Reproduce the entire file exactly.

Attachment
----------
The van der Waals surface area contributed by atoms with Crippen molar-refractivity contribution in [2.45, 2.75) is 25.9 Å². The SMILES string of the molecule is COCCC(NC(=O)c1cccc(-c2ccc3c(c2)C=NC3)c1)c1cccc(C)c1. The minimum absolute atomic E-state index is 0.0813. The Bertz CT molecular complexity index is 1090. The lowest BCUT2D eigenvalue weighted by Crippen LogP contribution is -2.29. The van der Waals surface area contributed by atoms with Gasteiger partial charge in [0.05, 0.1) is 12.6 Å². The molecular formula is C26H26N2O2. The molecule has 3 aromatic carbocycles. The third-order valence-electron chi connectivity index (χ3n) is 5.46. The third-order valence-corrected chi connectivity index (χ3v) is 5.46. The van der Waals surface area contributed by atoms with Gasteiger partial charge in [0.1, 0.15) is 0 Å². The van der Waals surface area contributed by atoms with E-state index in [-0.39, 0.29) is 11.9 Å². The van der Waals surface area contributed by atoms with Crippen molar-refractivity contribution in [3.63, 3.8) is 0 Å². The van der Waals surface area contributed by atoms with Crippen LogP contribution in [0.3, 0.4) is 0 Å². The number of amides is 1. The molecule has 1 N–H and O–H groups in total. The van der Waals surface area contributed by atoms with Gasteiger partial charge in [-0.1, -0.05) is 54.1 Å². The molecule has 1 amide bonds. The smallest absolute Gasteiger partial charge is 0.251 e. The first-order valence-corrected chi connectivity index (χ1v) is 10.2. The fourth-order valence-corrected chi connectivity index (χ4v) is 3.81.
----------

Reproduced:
The van der Waals surface area contributed by atoms with Crippen molar-refractivity contribution in [2.45, 2.75) is 25.9 Å². The SMILES string of the molecule is COCCC(NC(=O)c1cccc(-c2ccc3c(c2)C=NC3)c1)c1cccc(C)c1. The minimum absolute atomic E-state index is 0.0813. The Bertz CT molecular complexity index is 1090. The lowest BCUT2D eigenvalue weighted by Crippen LogP contribution is -2.29. The van der Waals surface area contributed by atoms with Gasteiger partial charge in [0.05, 0.1) is 12.6 Å². The molecular formula is C26H26N2O2. The molecule has 3 aromatic carbocycles. The third-order valence-electron chi connectivity index (χ3n) is 5.46. The third-order valence-corrected chi connectivity index (χ3v) is 5.46. The van der Waals surface area contributed by atoms with Gasteiger partial charge in [0.1, 0.15) is 0 Å². The van der Waals surface area contributed by atoms with E-state index in [-0.39, 0.29) is 11.9 Å². The van der Waals surface area contributed by atoms with Crippen molar-refractivity contribution in [3.63, 3.8) is 0 Å². The van der Waals surface area contributed by atoms with Crippen LogP contribution in [0.3, 0.4) is 0 Å². The number of amides is 1. The molecule has 1 N–H and O–H groups in total. The van der Waals surface area contributed by atoms with Gasteiger partial charge in [-0.1, -0.05) is 54.1 Å². The molecule has 1 amide bonds. The smallest absolute Gasteiger partial charge is 0.251 e. The first-order valence-corrected chi connectivity index (χ1v) is 10.2. The fourth-order valence-corrected chi connectivity index (χ4v) is 3.81.